Prosperity Gospel

Why a ‘Health and Wealth’ Approach to Scripture Leaves Us More Depressed

"Our analyses suggest that reading scripture for insights into attaining health and healing exacerbated the adverse effects of poor self-rated health on depressive symptoms, a finding consistent with an emergent literature on the ‘dark side’ of religious and spiritual coping...” - CToday

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The Bee Explains: What Is The Prosperity Gospel?

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Review - Blessed: A History of the American Prosperity Gospel

Image of Blessed: A History of the American Prosperity Gospel
by Kate Bowler
Oxford University Press 2013
Hardcover 352

I’d had this book on my wishlist for a while; it seemed like the prosperity gospel was as popular as it was egregiously wrong—and it was increasing in both respects. It seemed so impossible to take it all seriously; I was hoping someone could help me understand its origins and teachings.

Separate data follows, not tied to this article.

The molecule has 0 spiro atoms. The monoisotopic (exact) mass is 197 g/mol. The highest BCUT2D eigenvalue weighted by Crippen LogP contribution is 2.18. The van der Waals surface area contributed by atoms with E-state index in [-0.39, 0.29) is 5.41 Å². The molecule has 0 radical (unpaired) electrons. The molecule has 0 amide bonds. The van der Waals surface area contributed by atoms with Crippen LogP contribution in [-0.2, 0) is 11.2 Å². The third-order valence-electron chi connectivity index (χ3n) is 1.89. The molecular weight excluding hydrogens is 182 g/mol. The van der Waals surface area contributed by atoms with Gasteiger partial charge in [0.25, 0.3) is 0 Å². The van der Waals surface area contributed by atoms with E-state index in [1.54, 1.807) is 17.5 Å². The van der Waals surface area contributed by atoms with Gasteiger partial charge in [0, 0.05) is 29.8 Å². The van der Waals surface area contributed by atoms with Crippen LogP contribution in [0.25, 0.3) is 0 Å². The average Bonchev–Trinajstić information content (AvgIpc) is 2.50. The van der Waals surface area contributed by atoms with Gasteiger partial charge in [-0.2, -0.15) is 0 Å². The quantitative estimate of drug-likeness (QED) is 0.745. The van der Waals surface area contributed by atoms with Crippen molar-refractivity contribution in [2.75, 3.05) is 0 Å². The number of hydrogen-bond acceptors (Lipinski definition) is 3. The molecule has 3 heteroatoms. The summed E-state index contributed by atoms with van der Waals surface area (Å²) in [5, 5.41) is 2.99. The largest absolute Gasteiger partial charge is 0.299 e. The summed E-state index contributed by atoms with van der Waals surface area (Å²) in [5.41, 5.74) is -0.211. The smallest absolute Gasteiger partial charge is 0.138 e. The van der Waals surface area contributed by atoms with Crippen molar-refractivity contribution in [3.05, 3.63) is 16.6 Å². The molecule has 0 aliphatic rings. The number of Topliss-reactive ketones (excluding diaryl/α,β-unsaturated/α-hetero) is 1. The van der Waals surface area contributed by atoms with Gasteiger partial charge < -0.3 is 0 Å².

Then the author of this book, Kate Bowler, who is my age, wrote a beautifully profound article on her own terminal cancer in the New York Times, and before I finished reading the piece I bought her book.

I listened to an audio version, read well by Bowler herself. I apparently missed out on the appendices (though I skimmed what I could on Amazon), so my review may be slightly skewed.

I’ll start with the (apparent) criticism and end with the praise: Bowler doesn’t manage to create much of a narrative. Her chapter titles—Faith, Wealth, Health, and Victory—do develop themes within prosperity teaching, but throughout much of the book, the word “concatenation” kept coming to my mind. I felt like I was being introduced to preacher after preacher, ministry after ministry, with very little coherence to hang all the details on.

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